Any election opens up the possibility for fraught conversations in the workplace, and a presidential election even more so.
To help employers navigate potential turmoil wrought by political differences, law firm Fisher Phillips developed a guide of frequently asked questions.
“We’re in a really politically charged environment. That’s what makes this so fraught with peril this election cycle,” Rick Grimaldi, a partner at Fisher Phillips and one of the guide’s authors, told HR Dive.
Be mindful of the law
The First Amendment’s free speech guarantee typically doesn’t apply to private employers disciplining employees for taking part in prohibited conduct, the Fisher Phillips team wrote.
However, private sector employees in union and nonunion workplaces can engage in concerted activity, which include discussions about higher wages, changes to work schedules and job security, under the National Labor Relations Act.
“Therefore, certain political discussions impacting terms and conditions of employment would fall under the NLRA’s purview, while political activity that is unrelated to employment concerns would not be protected,” the guide’s authors, two partners and an associate at the firm, wrote.
While federal antidiscrimination laws don’t directly protect political activity or speech, employers need to be careful when workers’ discussions involve race, color, sex, sexual orientation, gender identity, national origin, religion, age or disability, per the guide.
“An employee could claim that [an employer’s] action responding to their political discussion on such subjects is actually a proxy for illegal discrimination,” the authors wrote.
Employers also must be consistent in how they handle political discussions to avoid the appearance of preferential treatment, the authors said. And they need to check state laws to see if taking action against an employee based on political action is permitted.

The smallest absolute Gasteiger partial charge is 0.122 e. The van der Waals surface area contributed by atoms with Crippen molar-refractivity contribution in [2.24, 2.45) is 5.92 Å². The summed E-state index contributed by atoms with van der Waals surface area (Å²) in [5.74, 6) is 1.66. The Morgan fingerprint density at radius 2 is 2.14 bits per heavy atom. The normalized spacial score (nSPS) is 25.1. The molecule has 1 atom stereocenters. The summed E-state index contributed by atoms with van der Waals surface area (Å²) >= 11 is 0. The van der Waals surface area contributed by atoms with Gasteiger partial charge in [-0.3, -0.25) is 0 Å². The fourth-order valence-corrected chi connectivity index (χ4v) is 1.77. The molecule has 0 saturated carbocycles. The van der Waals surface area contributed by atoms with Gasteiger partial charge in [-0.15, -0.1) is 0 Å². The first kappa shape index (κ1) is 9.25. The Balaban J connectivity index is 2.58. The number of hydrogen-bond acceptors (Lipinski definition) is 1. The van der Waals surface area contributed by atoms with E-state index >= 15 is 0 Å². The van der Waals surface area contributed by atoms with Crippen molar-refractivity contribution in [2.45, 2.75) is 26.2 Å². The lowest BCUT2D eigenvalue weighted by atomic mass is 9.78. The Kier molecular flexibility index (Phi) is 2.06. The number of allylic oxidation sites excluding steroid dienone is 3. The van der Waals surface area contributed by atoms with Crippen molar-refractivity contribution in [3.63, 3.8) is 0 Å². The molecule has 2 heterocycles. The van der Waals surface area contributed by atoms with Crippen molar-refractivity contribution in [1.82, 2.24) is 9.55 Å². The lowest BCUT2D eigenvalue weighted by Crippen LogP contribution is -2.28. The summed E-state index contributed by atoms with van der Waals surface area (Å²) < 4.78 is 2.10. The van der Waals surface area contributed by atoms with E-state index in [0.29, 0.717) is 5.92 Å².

The same is true of dress code and appearance policies, the authors said.
“If you don’t allow employees to wear ‘MAGA’ hats in support of Trump, you also shouldn’t let them wear hats promoting Biden or any other political candidate. Likewise, you can establish reasonable, consistent limits on posters and other workplace displays, so long as you comply with the NLRA rules,” the authors said.
The best — and safest — thing an employer can do is to repeatedly encourage employees to “act civilly and to act with etiquette” when it comes to political discussions, Grimaldi said.
“While you might not be able to stop the conversations altogether, it’s important to set expectations on professionalism and appropriate workplace interactions,” the authors said.
The guide recommends training managers on how to identify and address heated conversations and designating someone in human resources or on the legal team who managers can call with questions.